“In the short term, this will have a negative impact for telecoms service providers who operate in an intensely competitive, cost-conscious and overwhelmingly prepaid market like India. There are literally thousands of data plans, bundles and packages that are rolled out monthly and all these will need to reviewed and possibly retired within six months if they are in violation of the new guidelines”.

Facebook board member Marc Andreessen, in a tweet since deleted, wrote that, “Anti-colonialism has been economically catastrophic for the Indian people for decades. Why stop now?”

He soon walked that back in another tweet: “I am a huge admirer of the nation of India and the Indian people, who have been nothing but kind and generous to me for many years. I will leave all future commentary on all of these topics to people with more knowledge and experience than me.”

Facebook CEO Mark Zuckerberg called Andreessen out: “I found the comments deeply upsetting, and they do not represent the way Facebook or I think at all. India has been personally important to me and Facebook. Early on in my thinking about our mission, I travelled to India and was inspired by the humanity, spirit and values of the people. Facebook stands for helping to connect people and giving them voice to shape their own future. But to shape the future we need to understand the past. As our community in India has grown, I’ve gained a deeper appreciation for the need to understand India’s history and culture. I’ve been inspired by how much progress India has made in building a strong nation and the largest democracy in the world, and I look forward to strengthening my connection to the country.”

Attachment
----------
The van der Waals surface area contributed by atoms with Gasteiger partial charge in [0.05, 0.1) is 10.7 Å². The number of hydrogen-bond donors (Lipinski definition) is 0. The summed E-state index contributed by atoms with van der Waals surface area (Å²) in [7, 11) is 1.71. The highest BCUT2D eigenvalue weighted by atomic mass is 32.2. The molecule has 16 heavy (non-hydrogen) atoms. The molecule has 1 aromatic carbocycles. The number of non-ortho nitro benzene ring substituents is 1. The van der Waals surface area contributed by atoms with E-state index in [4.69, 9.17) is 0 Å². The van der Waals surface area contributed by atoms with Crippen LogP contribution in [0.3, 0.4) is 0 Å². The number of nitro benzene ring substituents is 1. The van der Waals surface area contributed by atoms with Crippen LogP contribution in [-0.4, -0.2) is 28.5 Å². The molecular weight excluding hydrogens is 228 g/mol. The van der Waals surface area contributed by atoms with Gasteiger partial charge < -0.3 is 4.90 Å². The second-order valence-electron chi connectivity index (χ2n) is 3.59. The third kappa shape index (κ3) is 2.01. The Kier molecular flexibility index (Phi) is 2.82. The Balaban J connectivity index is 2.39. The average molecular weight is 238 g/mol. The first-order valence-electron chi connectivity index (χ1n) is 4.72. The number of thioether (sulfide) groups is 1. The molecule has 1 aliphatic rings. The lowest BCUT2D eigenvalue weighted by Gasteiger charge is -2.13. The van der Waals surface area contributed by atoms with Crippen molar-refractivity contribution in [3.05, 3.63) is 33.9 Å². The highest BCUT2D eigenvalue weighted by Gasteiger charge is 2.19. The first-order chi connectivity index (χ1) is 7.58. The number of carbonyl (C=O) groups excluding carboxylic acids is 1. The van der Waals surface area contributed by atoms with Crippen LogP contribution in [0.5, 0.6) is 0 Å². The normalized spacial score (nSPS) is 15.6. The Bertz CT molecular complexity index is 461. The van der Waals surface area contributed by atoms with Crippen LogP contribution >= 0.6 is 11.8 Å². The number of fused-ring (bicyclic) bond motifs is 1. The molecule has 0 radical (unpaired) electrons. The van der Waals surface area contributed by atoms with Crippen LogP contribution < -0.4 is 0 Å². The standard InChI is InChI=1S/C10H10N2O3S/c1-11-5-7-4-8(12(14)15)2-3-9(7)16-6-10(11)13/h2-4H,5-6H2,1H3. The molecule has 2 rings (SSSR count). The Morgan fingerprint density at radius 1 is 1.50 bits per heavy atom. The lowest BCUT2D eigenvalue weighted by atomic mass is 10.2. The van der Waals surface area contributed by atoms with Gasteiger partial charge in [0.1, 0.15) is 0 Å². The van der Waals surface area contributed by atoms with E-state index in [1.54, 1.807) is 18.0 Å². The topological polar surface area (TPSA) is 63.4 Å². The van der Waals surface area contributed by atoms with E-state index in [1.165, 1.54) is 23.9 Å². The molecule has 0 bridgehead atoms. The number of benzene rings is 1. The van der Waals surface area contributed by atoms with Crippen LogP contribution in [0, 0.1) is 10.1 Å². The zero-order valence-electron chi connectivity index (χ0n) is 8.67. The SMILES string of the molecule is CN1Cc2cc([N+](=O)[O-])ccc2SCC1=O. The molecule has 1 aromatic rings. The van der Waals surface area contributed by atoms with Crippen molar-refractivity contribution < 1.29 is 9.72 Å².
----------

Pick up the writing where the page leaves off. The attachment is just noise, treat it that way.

In related news, the smartphone market in India is expected to grow 40% this year compared to 2015, research firm Counterpoint Research’s senior analyst Tarun Pathak told RCR Wireless News.

Smartphone shipments in India totaled over 100 million units during 2015, representing an increase of 23% compared to the previous year. By the end of 2015, the smartphone user base in India reached 220 million, surpassing the US market for the first time ever, according to the research firm.

“In 2016, we estimated software will become the new battlefield as players strive to differentiate their products and as a result we can see some potential tie-ups between handset players and Indian tech startups,” the analyst said.


Juan Pedro Tomás
Juan Pedro covers Global Carriers and Global Enterprise IoT. Prior to RCR, Juan Pedro worked for Business News Americas, covering telecoms and IT news in the Latin American markets. He also worked for Telecompaper as their Regional Editor for Latin America and Asia/Pacific. Juan Pedro has also contributed to Latin Trade magazine as the publication's correspondent in Argentina and with political risk consultancy firm Exclusive Analysis, writing reports and providing political and economic information from certain Latin American markets. He has a degree in International Relations and a master in Journalism and is married with two kids.